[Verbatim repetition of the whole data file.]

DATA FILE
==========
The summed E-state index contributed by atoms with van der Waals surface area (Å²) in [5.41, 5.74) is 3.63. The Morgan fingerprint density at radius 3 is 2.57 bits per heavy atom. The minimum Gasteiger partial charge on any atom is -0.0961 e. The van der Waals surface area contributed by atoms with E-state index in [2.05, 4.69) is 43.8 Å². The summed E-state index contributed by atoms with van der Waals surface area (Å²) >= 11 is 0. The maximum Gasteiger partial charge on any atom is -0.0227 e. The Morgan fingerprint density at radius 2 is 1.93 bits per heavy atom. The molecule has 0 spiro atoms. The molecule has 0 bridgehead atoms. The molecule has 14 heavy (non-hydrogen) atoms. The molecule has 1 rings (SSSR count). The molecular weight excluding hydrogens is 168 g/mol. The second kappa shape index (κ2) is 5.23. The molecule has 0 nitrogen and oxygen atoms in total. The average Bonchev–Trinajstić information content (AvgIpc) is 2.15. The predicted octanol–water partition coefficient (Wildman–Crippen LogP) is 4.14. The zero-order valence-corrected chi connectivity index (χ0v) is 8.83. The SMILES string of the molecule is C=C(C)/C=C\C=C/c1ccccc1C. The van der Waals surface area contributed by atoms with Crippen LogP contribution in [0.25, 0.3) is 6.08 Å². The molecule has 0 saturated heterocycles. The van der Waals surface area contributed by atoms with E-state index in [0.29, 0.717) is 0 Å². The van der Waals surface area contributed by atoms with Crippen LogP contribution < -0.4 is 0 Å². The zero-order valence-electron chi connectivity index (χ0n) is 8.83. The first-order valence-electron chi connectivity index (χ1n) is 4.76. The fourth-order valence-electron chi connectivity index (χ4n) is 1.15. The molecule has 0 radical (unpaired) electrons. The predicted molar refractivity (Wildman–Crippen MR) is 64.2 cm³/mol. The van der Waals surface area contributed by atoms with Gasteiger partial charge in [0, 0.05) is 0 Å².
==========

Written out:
The summed E-state index contributed by atoms with van der Waals surface area (Å²) in [5.41, 5.74) is 3.63. The Morgan fingerprint density at radius 3 is 2.57 bits per heavy atom. The minimum Gasteiger partial charge on any atom is -0.0961 e. The van der Waals surface area contributed by atoms with E-state index in [2.05, 4.69) is 43.8 Å². The summed E-state index contributed by atoms with van der Waals surface area (Å²) >= 11 is 0. The maximum Gasteiger partial charge on any atom is -0.0227 e. The Morgan fingerprint density at radius 2 is 1.93 bits per heavy atom. The molecule has 0 spiro atoms. The molecule has 0 bridgehead atoms. The molecule has 14 heavy (non-hydrogen) atoms. The molecule has 1 rings (SSSR count). The molecular weight excluding hydrogens is 168 g/mol. The second kappa shape index (κ2) is 5.23. The molecule has 0 nitrogen and oxygen atoms in total. The average Bonchev–Trinajstić information content (AvgIpc) is 2.15. The predicted octanol–water partition coefficient (Wildman–Crippen LogP) is 4.14. The zero-order valence-corrected chi connectivity index (χ0v) is 8.83. The SMILES string of the molecule is C=C(C)/C=C\C=C/c1ccccc1C. The van der Waals surface area contributed by atoms with Crippen LogP contribution in [0.25, 0.3) is 6.08 Å². The molecule has 0 saturated heterocycles. The van der Waals surface area contributed by atoms with E-state index in [0.29, 0.717) is 0 Å². The van der Waals surface area contributed by atoms with Crippen LogP contribution < -0.4 is 0 Å². The zero-order valence-electron chi connectivity index (χ0n) is 8.83. The first-order valence-electron chi connectivity index (χ1n) is 4.76. The fourth-order valence-electron chi connectivity index (χ4n) is 1.15. The molecule has 0 radical (unpaired) electrons. The predicted molar refractivity (Wildman–Crippen MR) is 64.2 cm³/mol. The van der Waals surface area contributed by atoms with Gasteiger partial charge in [0, 0.05) is 0 Å².